He didn’t reject the “conservative” label, but he held much of modern-day (uniquely American) conservatism in benign contempt. Compare/contrast George F. Will’s recent book about conservatism with Scruton’s: quite different. We’ve reason to believe that anti-modern ‘Super Fogey’ Prince Charles appreciated Scruton’s work.

    Scruton spoke in lofty terms about beauty. He was especially critical of modern music (especially “rock”, which really is a kind of repetitive noise) and modern architecture.

    No wonder facets of the modern-day feminist movement, preoccupied with an escape from longstanding categories of merit and value (including physical beauty), look upon this sort of Traditionalist/Classical Conservatism with a very modern contempt: feminine beauty, indeed physical yet also having much to do with elegance and gentleness of spirit, are deemed divine. When/where that’s lacking, there’s reason, according to Scruton and like-minded, for pity and grief.

  10. “Easy to judge, I know, son. But, now that you’ve grown up a bit, I feel as though I can speak a truth you can maybe-just-maybe begin to understand. I would rather spend an hour staring a picture of Audrey Hepburn’s face–or perhaps Grace Kelly in all of her divine glory–than interacting personally with your mother. You’ll judge me for this, as perhaps you should, if only in a spirit of justified defensiveness. But only for the time being. One day, though, you’ll understand. Beauty above all, son. Seek and cherish beauty whenever and wherever you find her. Receive your inspiration from beauty– not the possession of her, but the distant, or, you’re blessed, proximate adoration of her. Pure and undefiled by the desire to attain or control. Worship at the altar of beauty, son. But don’t get too close–they are Sirens.”

  11. VernTrotter | January 17, 2020 at 1:20 pm |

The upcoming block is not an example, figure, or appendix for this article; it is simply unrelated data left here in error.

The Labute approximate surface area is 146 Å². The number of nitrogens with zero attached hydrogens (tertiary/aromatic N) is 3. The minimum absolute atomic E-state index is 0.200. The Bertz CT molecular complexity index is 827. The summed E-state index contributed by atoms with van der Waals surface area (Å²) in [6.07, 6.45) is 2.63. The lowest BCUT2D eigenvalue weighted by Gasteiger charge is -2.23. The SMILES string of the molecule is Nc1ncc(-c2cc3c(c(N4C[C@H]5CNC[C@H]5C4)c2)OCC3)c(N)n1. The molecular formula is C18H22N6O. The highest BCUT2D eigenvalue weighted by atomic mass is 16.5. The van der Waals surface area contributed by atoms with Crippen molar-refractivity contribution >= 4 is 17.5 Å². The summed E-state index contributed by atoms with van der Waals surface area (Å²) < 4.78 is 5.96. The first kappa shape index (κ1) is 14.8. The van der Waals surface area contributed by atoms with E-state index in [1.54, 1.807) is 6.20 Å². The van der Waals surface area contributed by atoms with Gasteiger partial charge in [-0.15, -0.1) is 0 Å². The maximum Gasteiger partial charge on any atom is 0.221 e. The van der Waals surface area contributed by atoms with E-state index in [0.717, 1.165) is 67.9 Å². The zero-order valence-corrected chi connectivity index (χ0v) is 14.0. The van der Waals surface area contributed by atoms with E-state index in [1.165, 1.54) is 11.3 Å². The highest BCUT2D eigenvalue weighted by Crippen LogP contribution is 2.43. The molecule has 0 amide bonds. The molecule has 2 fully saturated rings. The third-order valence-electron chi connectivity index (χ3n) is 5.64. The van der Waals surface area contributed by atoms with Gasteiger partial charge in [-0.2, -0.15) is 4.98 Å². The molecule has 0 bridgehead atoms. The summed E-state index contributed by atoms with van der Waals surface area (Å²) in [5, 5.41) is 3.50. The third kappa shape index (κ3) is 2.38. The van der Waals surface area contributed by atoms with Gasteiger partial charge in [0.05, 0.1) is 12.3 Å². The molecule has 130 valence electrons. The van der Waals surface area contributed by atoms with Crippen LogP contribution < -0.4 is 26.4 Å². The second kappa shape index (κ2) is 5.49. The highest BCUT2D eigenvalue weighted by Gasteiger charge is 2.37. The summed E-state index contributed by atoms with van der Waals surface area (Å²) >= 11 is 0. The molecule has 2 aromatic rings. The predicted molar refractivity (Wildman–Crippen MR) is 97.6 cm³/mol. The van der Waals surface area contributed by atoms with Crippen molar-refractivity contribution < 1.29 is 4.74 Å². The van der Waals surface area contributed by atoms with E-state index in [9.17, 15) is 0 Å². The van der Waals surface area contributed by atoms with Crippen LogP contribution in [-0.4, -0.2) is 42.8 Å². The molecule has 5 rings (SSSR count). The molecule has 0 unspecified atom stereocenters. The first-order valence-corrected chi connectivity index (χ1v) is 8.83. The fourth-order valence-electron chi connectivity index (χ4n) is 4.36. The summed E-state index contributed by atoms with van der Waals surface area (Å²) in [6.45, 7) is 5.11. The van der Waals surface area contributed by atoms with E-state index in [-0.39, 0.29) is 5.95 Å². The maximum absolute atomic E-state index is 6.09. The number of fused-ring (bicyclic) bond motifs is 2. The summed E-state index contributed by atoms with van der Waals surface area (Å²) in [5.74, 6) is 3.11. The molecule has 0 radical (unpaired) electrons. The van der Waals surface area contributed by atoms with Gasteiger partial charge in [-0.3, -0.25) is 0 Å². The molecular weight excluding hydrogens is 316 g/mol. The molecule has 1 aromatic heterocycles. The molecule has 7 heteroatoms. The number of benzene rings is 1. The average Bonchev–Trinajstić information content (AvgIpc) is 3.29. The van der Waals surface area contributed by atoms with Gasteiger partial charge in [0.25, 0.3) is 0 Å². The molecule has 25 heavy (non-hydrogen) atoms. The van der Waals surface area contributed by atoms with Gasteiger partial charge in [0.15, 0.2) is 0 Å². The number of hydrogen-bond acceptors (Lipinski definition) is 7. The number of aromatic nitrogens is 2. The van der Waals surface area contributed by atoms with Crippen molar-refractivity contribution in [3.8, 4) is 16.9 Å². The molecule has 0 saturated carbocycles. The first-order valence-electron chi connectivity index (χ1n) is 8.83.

Roger Scruton’s passing is an enormous loss for the good guys. I always remember “I drink therefore I am.” RIP, Sir Roger.

  12. Price Thornton | January 17, 2020 at 3:15 pm |

    Apparently, making people happy with their shirts wasn’t enough to give Mr. Davis a feeling of satisfaction and he had to seek it in the supernatural.

  13. @Price Thornton That’s a very bitchy comment. Mr Davis has the style, intellect, intelligence and good manners that you obviously lack.

  14. Price Thornton | January 18, 2020 at 11:30 pm |

    I am still surprised that a gentleman with Mr. Davis’s style, intellect, and intelligence had to seek satisfaction in the supernatural.

  15. Henry Contestwinner | January 23, 2020 at 11:04 am |

    And many of us are still surprised that after a couple of millennia of irrefutable arguments for the presence of the divine (starting with Aristotle and moving on to Augustine, Aquinas, and others), there are those who hate the idea of God and His rule over us so much that they insist He does not exist.

  16. Jack Renick | April 22, 2021 at 10:26 pm |

    I met Tom Davis in 1969 when he sold me ties and shirts.on the 5th floor of 346 Madison Ave. (the University Shop at Brooks’ flagship store). We immediately developed a friendship that spanned many, many years. What a great guy! You really caught the essence of Tom. Glad to see that he is well. Please send him my best.